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Mahathir: The paper tiger

Ronnie Liu

Published
Modified 12 Nov 2019, 10:55 am

ADUN SPEAKS | When Pakatan Harapan unexpectedly won the 14th General Election, Dr Mahathir Mohamad was on top of the world. He had helped to do the impossible – topple a kleptocratic regime that had run the country since in independence. With a huge amount of goodwill from a grateful electorate, he was ushered in as the steady hand that would help to guide the transition.

Even though his party had garnered only 13 seats in Parliament (compared to PKR’s 49 and DAP’s 42), he was made the interim prime minister as per the agreement before the election.

The other Harapan component parties could have easily reneged on this agreement and insist that Wan Azizah, for example, be the PM since PKR had the most number of seats in Parliament. In fact, the king had even offered her just that. But as a person of honour, she stuck with the agreement and thus Dr M became PM.

Everybody, including this writer, decided to give Mahathir the benefit of the doubt. Collectively, the Harapan parties gave him the room and space to do what was needed. The worst thing we could do was to start second-guessing him from the start.

It was quite worrying when even from early on he started harping about a third national car, even as he was saying that Harapan could not fulfil some of its promises due to lack of money.

It became more worrying when Bersatu started taking in Umno frogs despite Mahathir himself promising not to do that. Now, Bersatu’s numbers have doubled to 26 thanks to crossovers. The only reason there aren’t more is that Mahathir has not been successful in enticing more to cross over.

While the rest of the Harapan parties wanted to press forward with a multiracial agenda, Dr M seemed intent on pursuing a BN-model of having dominant Malay party control the coalition. This became obvious when he openly invited Malay-based parties in the opposition to join Bersatu. Later, he clarified this to mean inviting its members, with the intention of creating a mega-Malay party. What’s the point of this other than to become Umno 3.0?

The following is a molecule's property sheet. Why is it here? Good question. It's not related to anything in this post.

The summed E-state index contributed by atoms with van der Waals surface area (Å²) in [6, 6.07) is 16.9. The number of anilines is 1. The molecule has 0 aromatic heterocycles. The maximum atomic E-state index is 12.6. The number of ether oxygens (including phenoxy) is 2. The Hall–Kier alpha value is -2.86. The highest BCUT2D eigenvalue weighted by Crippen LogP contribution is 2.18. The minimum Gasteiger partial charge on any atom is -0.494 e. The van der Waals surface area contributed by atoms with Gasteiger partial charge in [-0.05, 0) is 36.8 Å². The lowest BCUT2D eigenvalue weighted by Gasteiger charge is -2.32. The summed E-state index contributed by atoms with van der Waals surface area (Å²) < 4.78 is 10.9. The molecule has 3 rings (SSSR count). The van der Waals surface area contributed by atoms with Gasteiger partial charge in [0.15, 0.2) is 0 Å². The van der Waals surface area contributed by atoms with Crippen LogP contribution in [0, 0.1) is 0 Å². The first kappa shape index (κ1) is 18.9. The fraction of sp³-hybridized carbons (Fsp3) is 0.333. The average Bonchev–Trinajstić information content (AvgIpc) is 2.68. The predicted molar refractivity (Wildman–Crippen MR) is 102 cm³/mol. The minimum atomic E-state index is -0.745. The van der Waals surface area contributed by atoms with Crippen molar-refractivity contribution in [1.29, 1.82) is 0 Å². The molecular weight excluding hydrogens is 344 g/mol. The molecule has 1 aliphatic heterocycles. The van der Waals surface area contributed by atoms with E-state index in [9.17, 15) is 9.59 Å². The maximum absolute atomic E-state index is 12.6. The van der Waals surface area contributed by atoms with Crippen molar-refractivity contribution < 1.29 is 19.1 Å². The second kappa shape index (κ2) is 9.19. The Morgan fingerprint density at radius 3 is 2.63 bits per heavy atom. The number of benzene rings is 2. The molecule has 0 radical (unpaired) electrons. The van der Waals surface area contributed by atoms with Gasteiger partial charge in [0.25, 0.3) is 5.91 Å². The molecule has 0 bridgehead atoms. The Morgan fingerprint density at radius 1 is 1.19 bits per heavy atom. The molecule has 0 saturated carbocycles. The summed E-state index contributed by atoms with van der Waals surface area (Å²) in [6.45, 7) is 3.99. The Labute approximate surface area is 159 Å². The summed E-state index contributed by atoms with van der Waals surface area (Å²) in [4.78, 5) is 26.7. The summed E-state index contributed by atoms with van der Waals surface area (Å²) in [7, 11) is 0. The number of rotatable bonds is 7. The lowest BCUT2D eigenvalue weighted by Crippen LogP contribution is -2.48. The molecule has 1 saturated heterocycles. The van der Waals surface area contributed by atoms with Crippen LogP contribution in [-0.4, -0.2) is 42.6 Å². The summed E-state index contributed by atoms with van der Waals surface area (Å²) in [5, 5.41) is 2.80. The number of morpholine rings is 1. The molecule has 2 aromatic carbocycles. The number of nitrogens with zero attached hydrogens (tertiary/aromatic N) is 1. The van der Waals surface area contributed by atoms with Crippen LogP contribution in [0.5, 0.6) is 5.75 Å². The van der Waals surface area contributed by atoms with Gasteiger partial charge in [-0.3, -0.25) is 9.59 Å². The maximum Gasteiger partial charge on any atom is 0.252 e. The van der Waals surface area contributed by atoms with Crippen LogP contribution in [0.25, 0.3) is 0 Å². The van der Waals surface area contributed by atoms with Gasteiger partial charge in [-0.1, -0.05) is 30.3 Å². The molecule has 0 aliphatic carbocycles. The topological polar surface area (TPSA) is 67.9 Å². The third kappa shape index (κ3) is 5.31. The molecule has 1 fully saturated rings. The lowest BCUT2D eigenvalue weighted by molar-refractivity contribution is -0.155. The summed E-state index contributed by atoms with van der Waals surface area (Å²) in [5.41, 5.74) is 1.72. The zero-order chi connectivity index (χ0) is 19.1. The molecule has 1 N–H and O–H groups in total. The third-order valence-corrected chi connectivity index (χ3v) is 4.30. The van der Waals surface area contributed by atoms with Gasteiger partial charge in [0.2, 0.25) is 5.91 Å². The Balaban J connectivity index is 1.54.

There is an English saying, give a man an inch he will take a mile. This certainly applies to Mahathir. Instead of using the goodwill and broad leeway everyone has given him to institute much-needed reforms, he has used his prerogative to do things that are not only unpopular but goes against the ethos, value and aspirations of Harapan and its supporters.

One of the things we campaigned on was the abolition of repressive laws, which many of our leaders and leaders of civil society had been persecuted with before GE14. We don’t want such draconian laws to stay in the books because they can be easily abused. Why are they still there? Because one man still wants them to be there.

(The recent so-called Tamil Tigers crackdown using Sosma says a lot about what draconian laws could do to Malaysian citizens. Even state exco and elected representatives could not spare the tyranny.

Icerd and the Rome Statute were things that would uplift Malaysia into the company of modern nations. Because of Mahathir’s decision to give in to right-wing extremists, Malaysia is not one of the 179 nations which are signatories of Icerd Instead, we are among the 14 which are not, which includes South Sudan, Myanmar and North Korea. Not exactly something to be proud of.

While other leaders in Harapan are calling for a needs-based affirmative action policy that would help all Malaysians regardless of race or religion, Mahathir is for the continuation of the bumiputra policy. This is at odds with what Harapan stands for.